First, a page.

Brian Musyoki from Kenya wrote this blog after attending the RIATT-ESA sponsored children and youth conference at the 2017 PSS forum.
I would like to take this opportunity to share my story. It’s not a story am so proud to share but as it is said “a problem shared is half solved”. My story focuses on acts of violence against children. Violence against children involves the different forms of abuse, neglect and exploitation. I am bitter and sad at how I and the rest of Kenyans are living a lie.
A blind eye is being turned to existing policy passed by the Kenyan parliament to ban corporal punishment in Kenya. Other documents that discourage corporal punishment are: The African Charter on the Rights of Children, the United Nations Convention on Rights of Children and many others. Yet we cannot deny the reality that violence against children is still rampant in households and schools in Kenya, Tanzania, Uganda and other countries across Africa.
As part of the Kenya Children Assembly we began a campaign towards ending violence against Children hence creating a safe society for children. The fact still remains that with great power comes great responsibility, so it saddens me when I see the campaign failing.
Back in primary school I found corporal punishment the order of the day. Things changed for me when my eyes were opened to the reality of the negative effects of corporal punishment. Personally till now I still hold a grudge against my class five teacher who caned and humiliated me in front of my classmates. In all these years I still have not been able to forgive my teacher. My story is just an example of the hidden stories of children all over Africa.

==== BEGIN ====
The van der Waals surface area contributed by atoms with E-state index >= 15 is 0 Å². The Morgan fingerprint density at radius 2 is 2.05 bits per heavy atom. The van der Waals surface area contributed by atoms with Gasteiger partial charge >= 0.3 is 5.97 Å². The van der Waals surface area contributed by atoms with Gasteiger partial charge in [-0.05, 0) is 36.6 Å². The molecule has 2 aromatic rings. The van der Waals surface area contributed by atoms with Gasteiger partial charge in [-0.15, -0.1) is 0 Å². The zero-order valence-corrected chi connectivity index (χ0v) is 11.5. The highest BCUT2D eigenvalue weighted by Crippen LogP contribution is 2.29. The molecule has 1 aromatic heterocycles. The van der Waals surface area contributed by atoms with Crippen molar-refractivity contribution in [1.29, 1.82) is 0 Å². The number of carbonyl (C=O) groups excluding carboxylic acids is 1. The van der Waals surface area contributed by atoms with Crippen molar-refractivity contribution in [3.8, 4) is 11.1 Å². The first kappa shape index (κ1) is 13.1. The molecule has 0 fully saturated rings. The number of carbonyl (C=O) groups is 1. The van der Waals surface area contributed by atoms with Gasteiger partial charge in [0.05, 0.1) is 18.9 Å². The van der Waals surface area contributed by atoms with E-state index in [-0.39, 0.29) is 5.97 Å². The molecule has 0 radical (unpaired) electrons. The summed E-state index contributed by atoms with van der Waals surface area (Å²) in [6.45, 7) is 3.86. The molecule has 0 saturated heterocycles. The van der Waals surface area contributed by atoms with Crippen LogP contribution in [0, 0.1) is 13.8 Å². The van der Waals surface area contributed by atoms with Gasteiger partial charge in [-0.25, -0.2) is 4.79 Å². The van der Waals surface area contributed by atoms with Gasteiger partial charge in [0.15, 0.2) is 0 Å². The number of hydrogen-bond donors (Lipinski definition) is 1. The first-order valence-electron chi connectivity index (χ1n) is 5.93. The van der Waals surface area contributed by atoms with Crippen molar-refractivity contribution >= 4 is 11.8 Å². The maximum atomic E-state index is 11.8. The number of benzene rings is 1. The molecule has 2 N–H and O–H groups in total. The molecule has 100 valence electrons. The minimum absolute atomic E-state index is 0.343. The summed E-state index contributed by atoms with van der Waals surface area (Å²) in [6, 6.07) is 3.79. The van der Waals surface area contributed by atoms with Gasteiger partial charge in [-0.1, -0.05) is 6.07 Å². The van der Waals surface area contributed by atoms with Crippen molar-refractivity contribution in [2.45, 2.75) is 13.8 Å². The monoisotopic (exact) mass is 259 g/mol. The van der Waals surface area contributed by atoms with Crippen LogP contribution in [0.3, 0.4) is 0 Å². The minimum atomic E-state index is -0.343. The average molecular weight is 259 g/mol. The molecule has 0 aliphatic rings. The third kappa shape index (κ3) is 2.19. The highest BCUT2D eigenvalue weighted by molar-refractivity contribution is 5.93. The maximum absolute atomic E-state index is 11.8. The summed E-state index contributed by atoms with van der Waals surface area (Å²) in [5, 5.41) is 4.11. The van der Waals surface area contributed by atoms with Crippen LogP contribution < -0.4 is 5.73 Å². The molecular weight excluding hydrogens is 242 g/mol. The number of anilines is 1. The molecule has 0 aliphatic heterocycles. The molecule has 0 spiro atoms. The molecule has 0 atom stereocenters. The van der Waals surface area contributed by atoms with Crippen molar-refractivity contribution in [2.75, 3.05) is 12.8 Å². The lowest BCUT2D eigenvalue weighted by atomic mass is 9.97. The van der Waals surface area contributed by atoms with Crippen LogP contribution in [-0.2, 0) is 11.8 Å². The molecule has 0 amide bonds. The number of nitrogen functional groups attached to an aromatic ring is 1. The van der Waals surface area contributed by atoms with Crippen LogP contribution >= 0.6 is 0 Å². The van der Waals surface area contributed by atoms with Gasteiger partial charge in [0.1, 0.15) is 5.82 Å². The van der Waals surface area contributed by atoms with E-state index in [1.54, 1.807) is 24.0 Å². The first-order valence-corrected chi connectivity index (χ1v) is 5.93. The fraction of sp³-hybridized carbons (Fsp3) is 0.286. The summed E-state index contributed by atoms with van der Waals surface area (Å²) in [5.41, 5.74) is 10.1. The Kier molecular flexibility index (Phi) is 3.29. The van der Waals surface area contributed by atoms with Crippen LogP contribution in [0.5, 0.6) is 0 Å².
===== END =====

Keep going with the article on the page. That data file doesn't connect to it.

Just the other day back in school I stood there perplexed while my friend was brutally caned. This is not the first time I have witnessed such these acts of violence against children. I have tried my best to advocate for the rights of these children. Yet it seems my best is not good enough to change the mind sets of teachers and caregivers. People just turn a blind eye on the cry to end violence.
My colleagues and I sometimes take up cases dealing with violence hoping to find justice in the judicial system. The cases take too long to be heard, giving room for the facts to be forgotten and evidence to be tampered with or intentionally destroyed. My fear is that perpetrators do not even fear the harsh penalties they can face if a case is taken to court.
I pray for God to give me strength to stay strong and fight, for even if the battle is lost, the war is still on. My sincere hope is that the various duty-bearers, government and caregivers focus towards ending violence against children. Proper investments and protection for children guarantees a better tomorrow especially for developing countries like Kenya. I believe sharing my story about violence against children will pave way for lasting solutions- like the use of guidance and counselling as an avenue of discipline. #THE SILENT NOISE.